There’s no way around it, Maizy Boosin is a burst of sunshine. She’s not only become a beacon of light for a hungry crop of creative young home cooks, but she has helped take the sting out of stigma for so many kids living with celiac disease.
Check out Maizy’s Recipe for Korean Fried Chicken
Maizy’s Gluten Free Korean Fried Chicken
(makes 4 servings)
3 lbs boneless and skinless chicken thighs
Oil (for frying)
1/2 cup white rice flour
1/4 cup tapioca starch
1/4 cup potato starch
2 tbsp cornstarch
1/2 tsp black pepper
1/2 tsp garlic powder
1 tsp salt
1/4 cup sweet chili sauce
2 tbsp gluten free soy sauce
2 tbsp sriracha
1 tbsp gochujang (korean chili paste)
1 tbsp sambal
2 tsp honey
2 tsp apple cider vinegar
1/2 tsp black sesame seeds
2 scallions (chopped, for a garnish)
No deep fryer? No problem. I don’t have a deep fryer, and to make this recipe, I just heated a few cups of canola oil in a wide pot with a candy thermometer to measure the temperature.
Choosing the chicken: While trying this recipe, I used both dark and light meat in different rounds of recipe testing. While the chicken breasts did cook more quickly and were easier to cut into bite sized pieces and trim of fat, the dark meat boneless and skinless chicken thighs are the way to go. They have a higher fat content, so of course they take longer to cook, but they come out of the fryer more tender, moist, and flavorful.
Not a fan of spicy foods? While normally I would say “no issue” and give a way to adapt the recipe to fit your preferences, I’m just not sure if that’s possible for this sauce. The chicken could stand on its own with some barbeque sauce, I’m sure, but I haven’t ever tried it. Gochujang is a main ingredient that gives the sauce it’s thick viscosity and without it, the sambal, sriracha, and sweet chili sauce, there just wouldn’t be a lot of flavor.
The gluten free flours: Using 1/2 cup of superfine sweet white rice flour with 1/4 cup tapioca starch, 1/4 cup potato starch, and 2 tbsp cornstarch will ensure you get the crispiest chicken possible. If you need to find any of these ingredients, look here!
Start by heating up your oil, then move on to making the flour and spices mix.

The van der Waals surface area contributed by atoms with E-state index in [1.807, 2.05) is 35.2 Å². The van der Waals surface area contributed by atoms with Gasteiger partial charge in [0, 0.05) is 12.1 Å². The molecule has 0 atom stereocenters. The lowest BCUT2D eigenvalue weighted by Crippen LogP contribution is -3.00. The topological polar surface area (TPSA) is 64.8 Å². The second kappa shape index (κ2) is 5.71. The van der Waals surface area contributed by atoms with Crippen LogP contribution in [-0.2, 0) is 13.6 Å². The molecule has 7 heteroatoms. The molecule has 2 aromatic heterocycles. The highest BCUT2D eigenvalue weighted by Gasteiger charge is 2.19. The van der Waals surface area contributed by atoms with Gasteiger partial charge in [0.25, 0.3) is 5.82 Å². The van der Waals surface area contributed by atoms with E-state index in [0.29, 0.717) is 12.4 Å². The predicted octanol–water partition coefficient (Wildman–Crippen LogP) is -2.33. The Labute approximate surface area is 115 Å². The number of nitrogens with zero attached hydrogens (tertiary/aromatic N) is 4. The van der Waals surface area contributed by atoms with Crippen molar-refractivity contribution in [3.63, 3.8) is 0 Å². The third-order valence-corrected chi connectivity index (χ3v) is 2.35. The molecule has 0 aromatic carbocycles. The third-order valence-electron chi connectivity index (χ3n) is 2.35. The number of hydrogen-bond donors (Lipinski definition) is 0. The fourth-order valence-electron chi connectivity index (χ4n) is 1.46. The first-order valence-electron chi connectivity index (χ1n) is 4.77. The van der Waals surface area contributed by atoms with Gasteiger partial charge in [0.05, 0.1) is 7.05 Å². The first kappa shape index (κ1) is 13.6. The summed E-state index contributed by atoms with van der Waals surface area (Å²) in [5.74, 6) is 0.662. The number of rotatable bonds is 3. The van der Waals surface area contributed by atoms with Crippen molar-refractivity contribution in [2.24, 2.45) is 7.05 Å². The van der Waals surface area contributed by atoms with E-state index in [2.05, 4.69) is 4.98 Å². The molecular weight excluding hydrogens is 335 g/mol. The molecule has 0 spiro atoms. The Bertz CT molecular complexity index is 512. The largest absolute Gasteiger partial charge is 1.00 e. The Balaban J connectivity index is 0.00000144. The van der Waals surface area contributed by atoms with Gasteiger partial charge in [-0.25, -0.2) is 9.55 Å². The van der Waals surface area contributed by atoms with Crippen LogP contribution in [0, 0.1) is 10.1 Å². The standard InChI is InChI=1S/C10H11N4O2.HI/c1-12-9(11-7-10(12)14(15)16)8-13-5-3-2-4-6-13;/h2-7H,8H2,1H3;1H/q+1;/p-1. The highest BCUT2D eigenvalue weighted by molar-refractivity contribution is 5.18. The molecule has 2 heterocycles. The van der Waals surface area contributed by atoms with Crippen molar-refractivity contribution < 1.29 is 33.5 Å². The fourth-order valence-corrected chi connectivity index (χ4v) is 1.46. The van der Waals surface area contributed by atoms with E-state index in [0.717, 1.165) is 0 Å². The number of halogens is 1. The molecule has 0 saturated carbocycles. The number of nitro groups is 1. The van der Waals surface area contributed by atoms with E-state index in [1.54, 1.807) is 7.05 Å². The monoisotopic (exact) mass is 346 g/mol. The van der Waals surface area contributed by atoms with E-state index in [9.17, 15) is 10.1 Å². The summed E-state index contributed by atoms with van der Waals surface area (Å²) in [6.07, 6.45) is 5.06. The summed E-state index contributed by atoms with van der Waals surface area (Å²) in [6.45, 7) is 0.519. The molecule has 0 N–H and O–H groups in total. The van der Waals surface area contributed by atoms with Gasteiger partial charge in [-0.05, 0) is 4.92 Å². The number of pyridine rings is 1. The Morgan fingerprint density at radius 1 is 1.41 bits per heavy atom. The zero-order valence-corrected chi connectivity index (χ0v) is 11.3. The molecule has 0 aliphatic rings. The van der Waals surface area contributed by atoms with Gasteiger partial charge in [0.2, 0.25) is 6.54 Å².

To trim the chicken thighs, remove all of the fat you can with a paring or filet knife.
Then, slice them into evenly sized bite-sized chunks. The pieces have to be approximately the same size so they cook in around the same amount of time. Unevenly cubed chicken will unfortunately result in overcooked smaller pieces.
Be careful when adding the chicken to the flour mixture, as the flour often goes everywhere in the air. This creates SUCH an inconvenient mess, and I get around it by adding my chicken to the flour and stirring one spoonful at a time. Do your best to make sure all of the pieces are evenly coated in flour.
The next step is to fry your chicken, which can be daunting. During the first round of recipe development for this chicken, I was SUPER afraid of the fryer. I don’t use a deep fryer very often because I’m such a huge fan of my air fryer, but deep frying chicken bites isn’t bad at all.
Once your oil is heated, drop a spoonful of chicken into 350 to 375 degree oil. It’s okay if the oil is a tad bit hotter or cooler, but this is the optimal range for crispiness. Don’t add too much chicken, this can overcrowd the pot and prevent the outside from crisping up.
This chicken is fried twice. I fry all of the chicken once, and make sure it’s fully cooked after the first round (around 165 for internal temperature, slightly golden on the outside). After the second fry, they are crispier and more golden brown.
Mix together the sauce in a large bowl, then pour it over the chicken. Mix with a spatula until evenly coated.
I then like to add the chicken into a more aesthetically pleasing bowl for serving, and top the chicken with scallions. This chicken can also be served over rice, the way it is served at my favorite restaurant, Den Den Korean Fried Chicken, in Providence, Rhode Island.
I hope you all love this recipe as much as I do. It’s delicious, not that difficult to make, and the crispiest gluten free fried chicken you will ever find!
*This recipe was adapted from lycheeandlavender.com. See site for full details.